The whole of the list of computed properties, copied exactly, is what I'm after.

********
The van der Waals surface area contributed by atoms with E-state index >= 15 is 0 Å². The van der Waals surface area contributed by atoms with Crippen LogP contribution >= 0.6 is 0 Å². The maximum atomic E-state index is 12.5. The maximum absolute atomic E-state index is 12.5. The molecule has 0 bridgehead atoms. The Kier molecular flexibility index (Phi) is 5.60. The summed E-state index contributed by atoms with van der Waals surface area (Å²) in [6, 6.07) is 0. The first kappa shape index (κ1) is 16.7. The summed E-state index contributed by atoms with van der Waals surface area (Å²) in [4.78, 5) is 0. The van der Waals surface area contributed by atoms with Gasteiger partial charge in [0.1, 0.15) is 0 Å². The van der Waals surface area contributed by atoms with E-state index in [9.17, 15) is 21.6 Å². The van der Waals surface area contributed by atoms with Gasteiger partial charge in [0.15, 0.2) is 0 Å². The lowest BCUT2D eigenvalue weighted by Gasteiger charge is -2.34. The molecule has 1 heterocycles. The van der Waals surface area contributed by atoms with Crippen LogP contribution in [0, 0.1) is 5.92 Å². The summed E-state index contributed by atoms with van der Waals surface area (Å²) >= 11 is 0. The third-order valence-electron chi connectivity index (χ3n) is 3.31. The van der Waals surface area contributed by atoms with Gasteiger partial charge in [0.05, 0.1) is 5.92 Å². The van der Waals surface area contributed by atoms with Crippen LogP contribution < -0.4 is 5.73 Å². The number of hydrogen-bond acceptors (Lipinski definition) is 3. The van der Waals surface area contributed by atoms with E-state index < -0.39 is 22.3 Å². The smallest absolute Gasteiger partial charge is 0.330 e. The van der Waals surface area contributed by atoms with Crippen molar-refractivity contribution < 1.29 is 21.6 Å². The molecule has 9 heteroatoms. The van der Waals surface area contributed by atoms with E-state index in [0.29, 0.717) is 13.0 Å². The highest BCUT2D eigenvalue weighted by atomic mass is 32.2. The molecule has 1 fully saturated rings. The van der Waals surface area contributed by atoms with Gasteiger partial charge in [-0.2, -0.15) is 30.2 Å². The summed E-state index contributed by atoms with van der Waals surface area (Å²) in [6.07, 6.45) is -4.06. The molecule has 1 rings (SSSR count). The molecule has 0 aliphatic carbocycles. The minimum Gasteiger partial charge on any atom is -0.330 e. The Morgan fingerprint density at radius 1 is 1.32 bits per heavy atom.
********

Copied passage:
The van der Waals surface area contributed by atoms with E-state index >= 15 is 0 Å². The van der Waals surface area contributed by atoms with Crippen LogP contribution >= 0.6 is 0 Å². The maximum atomic E-state index is 12.5. The maximum absolute atomic E-state index is 12.5. The molecule has 0 bridgehead atoms. The Kier molecular flexibility index (Phi) is 5.60. The summed E-state index contributed by atoms with van der Waals surface area (Å²) in [6, 6.07) is 0. The first kappa shape index (κ1) is 16.7. The summed E-state index contributed by atoms with van der Waals surface area (Å²) in [4.78, 5) is 0. The van der Waals surface area contributed by atoms with Gasteiger partial charge in [0.1, 0.15) is 0 Å². The van der Waals surface area contributed by atoms with E-state index in [9.17, 15) is 21.6 Å². The van der Waals surface area contributed by atoms with Gasteiger partial charge in [0.15, 0.2) is 0 Å². The lowest BCUT2D eigenvalue weighted by Gasteiger charge is -2.34. The molecule has 1 heterocycles. The van der Waals surface area contributed by atoms with Crippen LogP contribution in [0, 0.1) is 5.92 Å². The summed E-state index contributed by atoms with van der Waals surface area (Å²) >= 11 is 0. The third-order valence-electron chi connectivity index (χ3n) is 3.31. The van der Waals surface area contributed by atoms with Gasteiger partial charge in [0.05, 0.1) is 5.92 Å². The van der Waals surface area contributed by atoms with Crippen LogP contribution < -0.4 is 5.73 Å². The number of hydrogen-bond acceptors (Lipinski definition) is 3. The van der Waals surface area contributed by atoms with E-state index < -0.39 is 22.3 Å². The smallest absolute Gasteiger partial charge is 0.330 e. The van der Waals surface area contributed by atoms with Crippen molar-refractivity contribution < 1.29 is 21.6 Å². The molecule has 9 heteroatoms. The van der Waals surface area contributed by atoms with E-state index in [0.29, 0.717) is 13.0 Å². The highest BCUT2D eigenvalue weighted by atomic mass is 32.2. The molecule has 1 fully saturated rings. The van der Waals surface area contributed by atoms with Gasteiger partial charge in [-0.2, -0.15) is 30.2 Å². The summed E-state index contributed by atoms with van der Waals surface area (Å²) in [6.07, 6.45) is -4.06. The molecule has 1 rings (SSSR count). The molecule has 0 aliphatic carbocycles. The minimum Gasteiger partial charge on any atom is -0.330 e. The Morgan fingerprint density at radius 1 is 1.32 bits per heavy atom.